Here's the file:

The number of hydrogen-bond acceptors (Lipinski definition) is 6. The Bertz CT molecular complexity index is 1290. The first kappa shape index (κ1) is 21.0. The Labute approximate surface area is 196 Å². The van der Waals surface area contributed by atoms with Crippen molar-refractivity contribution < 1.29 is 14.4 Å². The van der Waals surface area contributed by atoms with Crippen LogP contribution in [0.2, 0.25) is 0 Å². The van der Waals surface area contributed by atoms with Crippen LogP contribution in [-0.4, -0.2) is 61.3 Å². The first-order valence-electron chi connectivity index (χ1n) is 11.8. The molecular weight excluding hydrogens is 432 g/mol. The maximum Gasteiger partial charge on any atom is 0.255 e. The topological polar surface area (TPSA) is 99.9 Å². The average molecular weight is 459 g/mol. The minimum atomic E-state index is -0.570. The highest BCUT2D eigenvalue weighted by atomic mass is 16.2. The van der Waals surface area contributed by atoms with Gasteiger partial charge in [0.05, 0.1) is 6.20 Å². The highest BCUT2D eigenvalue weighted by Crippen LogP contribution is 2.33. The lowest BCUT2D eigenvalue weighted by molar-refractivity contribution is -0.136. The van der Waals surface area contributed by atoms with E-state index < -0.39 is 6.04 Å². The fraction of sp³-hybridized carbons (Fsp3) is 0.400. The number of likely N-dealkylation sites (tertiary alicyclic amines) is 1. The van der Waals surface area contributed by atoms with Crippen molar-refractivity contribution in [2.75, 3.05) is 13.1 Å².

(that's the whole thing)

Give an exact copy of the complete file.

The number of hydrogen-bond acceptors (Lipinski definition) is 6. The Bertz CT molecular complexity index is 1290. The first kappa shape index (κ1) is 21.0. The Labute approximate surface area is 196 Å². The van der Waals surface area contributed by atoms with Crippen molar-refractivity contribution < 1.29 is 14.4 Å². The van der Waals surface area contributed by atoms with Crippen LogP contribution in [0.2, 0.25) is 0 Å². The van der Waals surface area contributed by atoms with Crippen LogP contribution in [-0.4, -0.2) is 61.3 Å². The first-order valence-electron chi connectivity index (χ1n) is 11.8. The molecular weight excluding hydrogens is 432 g/mol. The maximum Gasteiger partial charge on any atom is 0.255 e. The topological polar surface area (TPSA) is 99.9 Å². The average molecular weight is 459 g/mol. The minimum atomic E-state index is -0.570. The highest BCUT2D eigenvalue weighted by atomic mass is 16.2. The van der Waals surface area contributed by atoms with Gasteiger partial charge in [0.05, 0.1) is 6.20 Å². The highest BCUT2D eigenvalue weighted by Crippen LogP contribution is 2.33. The lowest BCUT2D eigenvalue weighted by molar-refractivity contribution is -0.136. The van der Waals surface area contributed by atoms with E-state index < -0.39 is 6.04 Å². The fraction of sp³-hybridized carbons (Fsp3) is 0.400. The number of likely N-dealkylation sites (tertiary alicyclic amines) is 1. The van der Waals surface area contributed by atoms with Crippen molar-refractivity contribution in [2.75, 3.05) is 13.1 Å².